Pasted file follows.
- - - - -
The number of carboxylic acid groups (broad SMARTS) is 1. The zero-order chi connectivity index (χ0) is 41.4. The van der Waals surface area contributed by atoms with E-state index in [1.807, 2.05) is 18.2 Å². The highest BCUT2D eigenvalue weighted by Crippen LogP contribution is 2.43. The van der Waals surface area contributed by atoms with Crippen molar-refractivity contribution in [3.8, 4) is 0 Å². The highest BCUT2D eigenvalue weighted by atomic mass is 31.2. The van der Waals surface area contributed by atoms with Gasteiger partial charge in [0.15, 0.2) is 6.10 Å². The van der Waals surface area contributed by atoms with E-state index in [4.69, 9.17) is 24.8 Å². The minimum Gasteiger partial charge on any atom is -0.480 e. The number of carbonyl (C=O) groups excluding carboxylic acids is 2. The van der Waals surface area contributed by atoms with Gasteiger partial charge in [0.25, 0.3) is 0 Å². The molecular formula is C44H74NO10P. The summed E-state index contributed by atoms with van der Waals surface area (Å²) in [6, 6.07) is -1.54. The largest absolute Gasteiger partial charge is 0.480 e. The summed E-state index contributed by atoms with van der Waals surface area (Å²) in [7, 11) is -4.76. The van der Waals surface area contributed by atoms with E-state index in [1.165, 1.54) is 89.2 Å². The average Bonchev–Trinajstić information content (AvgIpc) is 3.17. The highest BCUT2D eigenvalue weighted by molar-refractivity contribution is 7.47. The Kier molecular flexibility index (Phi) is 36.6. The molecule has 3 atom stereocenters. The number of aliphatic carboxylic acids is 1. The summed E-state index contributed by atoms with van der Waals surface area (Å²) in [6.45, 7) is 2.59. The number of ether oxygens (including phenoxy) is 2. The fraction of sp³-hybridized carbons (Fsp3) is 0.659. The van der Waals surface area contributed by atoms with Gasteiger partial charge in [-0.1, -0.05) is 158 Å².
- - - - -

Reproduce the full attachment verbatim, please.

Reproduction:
The number of carboxylic acid groups (broad SMARTS) is 1. The zero-order chi connectivity index (χ0) is 41.4. The van der Waals surface area contributed by atoms with E-state index in [1.807, 2.05) is 18.2 Å². The highest BCUT2D eigenvalue weighted by Crippen LogP contribution is 2.43. The van der Waals surface area contributed by atoms with Crippen molar-refractivity contribution in [3.8, 4) is 0 Å². The highest BCUT2D eigenvalue weighted by atomic mass is 31.2. The van der Waals surface area contributed by atoms with Gasteiger partial charge in [0.15, 0.2) is 6.10 Å². The van der Waals surface area contributed by atoms with E-state index in [4.69, 9.17) is 24.8 Å². The minimum Gasteiger partial charge on any atom is -0.480 e. The number of carbonyl (C=O) groups excluding carboxylic acids is 2. The van der Waals surface area contributed by atoms with Gasteiger partial charge in [0.25, 0.3) is 0 Å². The molecular formula is C44H74NO10P. The summed E-state index contributed by atoms with van der Waals surface area (Å²) in [6, 6.07) is -1.54. The largest absolute Gasteiger partial charge is 0.480 e. The summed E-state index contributed by atoms with van der Waals surface area (Å²) in [7, 11) is -4.76. The van der Waals surface area contributed by atoms with E-state index in [1.165, 1.54) is 89.2 Å². The average Bonchev–Trinajstić information content (AvgIpc) is 3.17. The highest BCUT2D eigenvalue weighted by molar-refractivity contribution is 7.47. The Kier molecular flexibility index (Phi) is 36.6. The molecule has 3 atom stereocenters. The number of aliphatic carboxylic acids is 1. The summed E-state index contributed by atoms with van der Waals surface area (Å²) in [6.45, 7) is 2.59. The number of ether oxygens (including phenoxy) is 2. The fraction of sp³-hybridized carbons (Fsp3) is 0.659. The van der Waals surface area contributed by atoms with Gasteiger partial charge in [-0.1, -0.05) is 158 Å².